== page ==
Trent Alexander-Arnold is looking for Liverpool to enjoy a faultless finish to their 2019-20 campaign, with the Premier League champions-in-waiting eager to take 27 points from their nine remaining fixtures.
Jurgen Klopp’s side require just two more wins to confirm their coronation as kings of English football.
They have dropped just five points through 29 games so far and could surge past 100 if lofty standards are maintained.
Alexander-Arnold intends to play his part in ensuring that no wobble is endured when competitive football resumes behind closed doors.
The England international defender told Sky Sports: "We're not training now just to hopefully cross the line, but to win every game we've got left.
"We've got nine games and we want to win them all - that's our aim."
Liverpool have waited 30 years to get their hands on the English top-flight crown, with the Premier League title having proved elusive for a side that once dominated the domestic scene.
It appears to be only a matter of time before they get across a notable line, but said success will be achieved with no supporters in attendance and potentially away from Merseyside at neutral venues.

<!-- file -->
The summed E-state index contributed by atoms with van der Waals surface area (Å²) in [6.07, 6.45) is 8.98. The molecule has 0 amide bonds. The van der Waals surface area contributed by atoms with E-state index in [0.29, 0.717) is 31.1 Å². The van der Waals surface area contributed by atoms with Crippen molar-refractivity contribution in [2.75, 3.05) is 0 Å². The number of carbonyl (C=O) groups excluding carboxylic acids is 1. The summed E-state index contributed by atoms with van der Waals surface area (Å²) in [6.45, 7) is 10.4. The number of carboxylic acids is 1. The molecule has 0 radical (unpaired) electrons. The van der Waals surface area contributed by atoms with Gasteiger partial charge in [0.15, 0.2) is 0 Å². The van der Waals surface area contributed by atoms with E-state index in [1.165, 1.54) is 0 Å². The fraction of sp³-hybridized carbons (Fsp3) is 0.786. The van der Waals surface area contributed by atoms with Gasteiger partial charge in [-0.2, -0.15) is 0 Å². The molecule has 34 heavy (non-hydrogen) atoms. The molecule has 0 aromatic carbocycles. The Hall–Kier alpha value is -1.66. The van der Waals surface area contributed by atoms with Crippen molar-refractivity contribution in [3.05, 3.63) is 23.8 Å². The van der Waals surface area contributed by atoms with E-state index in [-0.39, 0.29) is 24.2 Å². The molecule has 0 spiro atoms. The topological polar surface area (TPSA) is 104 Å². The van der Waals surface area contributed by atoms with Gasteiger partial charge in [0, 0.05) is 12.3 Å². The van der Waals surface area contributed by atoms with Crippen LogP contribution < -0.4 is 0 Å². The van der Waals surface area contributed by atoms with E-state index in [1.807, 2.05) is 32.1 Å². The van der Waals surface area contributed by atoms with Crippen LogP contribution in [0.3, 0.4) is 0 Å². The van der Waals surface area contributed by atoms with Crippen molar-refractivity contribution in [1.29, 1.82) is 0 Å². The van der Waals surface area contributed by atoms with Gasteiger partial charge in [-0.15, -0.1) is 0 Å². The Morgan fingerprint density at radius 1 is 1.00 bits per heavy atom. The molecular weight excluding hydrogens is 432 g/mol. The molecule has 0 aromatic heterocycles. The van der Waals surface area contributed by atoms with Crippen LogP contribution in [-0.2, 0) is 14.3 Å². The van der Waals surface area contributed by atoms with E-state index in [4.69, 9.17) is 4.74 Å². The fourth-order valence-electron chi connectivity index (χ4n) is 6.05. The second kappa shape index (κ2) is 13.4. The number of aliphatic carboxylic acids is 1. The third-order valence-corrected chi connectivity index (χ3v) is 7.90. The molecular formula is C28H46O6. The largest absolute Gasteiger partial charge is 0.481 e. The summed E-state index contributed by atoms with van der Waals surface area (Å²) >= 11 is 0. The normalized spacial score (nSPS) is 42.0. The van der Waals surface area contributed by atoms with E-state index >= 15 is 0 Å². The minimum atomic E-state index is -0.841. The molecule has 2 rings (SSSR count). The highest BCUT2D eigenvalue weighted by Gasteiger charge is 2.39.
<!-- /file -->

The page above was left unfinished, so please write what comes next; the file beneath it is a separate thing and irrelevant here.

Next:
Alexander-Arnold admits a lack of atmosphere will take some getting used to, given the benefits that can be found from playing in front of a passionate fan base at Anfield, but the 21-year-old is looking forward to getting back on the field after a three-month hiatus.
"It will definitely be different," he added.
"We train every day with no fans so I imagine we might be able to adapt quite quickly to it. The first game might be strange but we'll get used to it, then everyone will find it normal."
While looking forward to turning his attention back to matters on the pitch, Alexander-Arnold is adding his voice to those fighting important battles off it.
Messages of support from across the Premier League have been offered to the Black Lives Matter campaign, while Jadon Sancho is among those to have sported ‘Justice for George Floyd’ T-shirts after finding the target for their respective clubs.
"You can see from the powerful messages from everyone - from people with massive platforms and the amazing amounts of numbers in protests - that a lot of people want change," says Alexander-Arnold.
"I think it's something that is vitally needed. It's been way too long, it shouldn't still be happening in the modern day."